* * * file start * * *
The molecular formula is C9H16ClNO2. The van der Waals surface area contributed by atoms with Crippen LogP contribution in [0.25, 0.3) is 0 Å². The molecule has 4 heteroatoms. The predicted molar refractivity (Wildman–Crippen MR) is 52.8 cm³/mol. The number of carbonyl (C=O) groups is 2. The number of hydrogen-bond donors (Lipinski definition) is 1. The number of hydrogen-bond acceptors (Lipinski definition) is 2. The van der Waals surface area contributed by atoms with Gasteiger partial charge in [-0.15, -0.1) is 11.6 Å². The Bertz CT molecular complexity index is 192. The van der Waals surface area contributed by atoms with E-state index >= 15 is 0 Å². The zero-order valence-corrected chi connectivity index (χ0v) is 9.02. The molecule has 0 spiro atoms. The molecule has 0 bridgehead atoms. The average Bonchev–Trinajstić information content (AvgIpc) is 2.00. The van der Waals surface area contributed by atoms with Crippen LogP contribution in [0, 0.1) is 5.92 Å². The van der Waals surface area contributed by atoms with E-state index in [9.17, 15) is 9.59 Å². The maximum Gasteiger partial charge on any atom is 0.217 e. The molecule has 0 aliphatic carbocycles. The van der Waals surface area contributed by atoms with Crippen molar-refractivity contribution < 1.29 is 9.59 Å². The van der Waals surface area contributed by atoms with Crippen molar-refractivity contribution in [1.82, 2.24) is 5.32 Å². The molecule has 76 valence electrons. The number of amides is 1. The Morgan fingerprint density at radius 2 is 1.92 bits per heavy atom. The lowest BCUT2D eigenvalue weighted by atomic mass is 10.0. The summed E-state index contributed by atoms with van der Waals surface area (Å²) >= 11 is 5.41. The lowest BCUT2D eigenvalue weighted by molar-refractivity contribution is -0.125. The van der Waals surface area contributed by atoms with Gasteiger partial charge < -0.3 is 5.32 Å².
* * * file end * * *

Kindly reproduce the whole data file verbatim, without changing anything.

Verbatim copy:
The molecular formula is C9H16ClNO2. The van der Waals surface area contributed by atoms with Crippen LogP contribution in [0.25, 0.3) is 0 Å². The molecule has 4 heteroatoms. The predicted molar refractivity (Wildman–Crippen MR) is 52.8 cm³/mol. The number of carbonyl (C=O) groups is 2. The number of hydrogen-bond donors (Lipinski definition) is 1. The number of hydrogen-bond acceptors (Lipinski definition) is 2. The van der Waals surface area contributed by atoms with Gasteiger partial charge in [-0.15, -0.1) is 11.6 Å². The Bertz CT molecular complexity index is 192. The van der Waals surface area contributed by atoms with E-state index >= 15 is 0 Å². The zero-order valence-corrected chi connectivity index (χ0v) is 9.02. The molecule has 0 spiro atoms. The molecule has 0 bridgehead atoms. The average Bonchev–Trinajstić information content (AvgIpc) is 2.00. The van der Waals surface area contributed by atoms with Crippen LogP contribution in [0, 0.1) is 5.92 Å². The van der Waals surface area contributed by atoms with E-state index in [9.17, 15) is 9.59 Å². The maximum Gasteiger partial charge on any atom is 0.217 e. The molecule has 0 aliphatic carbocycles. The van der Waals surface area contributed by atoms with Crippen molar-refractivity contribution < 1.29 is 9.59 Å². The van der Waals surface area contributed by atoms with Crippen molar-refractivity contribution in [1.82, 2.24) is 5.32 Å². The molecule has 76 valence electrons. The number of amides is 1. The Morgan fingerprint density at radius 2 is 1.92 bits per heavy atom. The lowest BCUT2D eigenvalue weighted by atomic mass is 10.0. The summed E-state index contributed by atoms with van der Waals surface area (Å²) >= 11 is 5.41. The lowest BCUT2D eigenvalue weighted by molar-refractivity contribution is -0.125. The van der Waals surface area contributed by atoms with Gasteiger partial charge < -0.3 is 5.32 Å².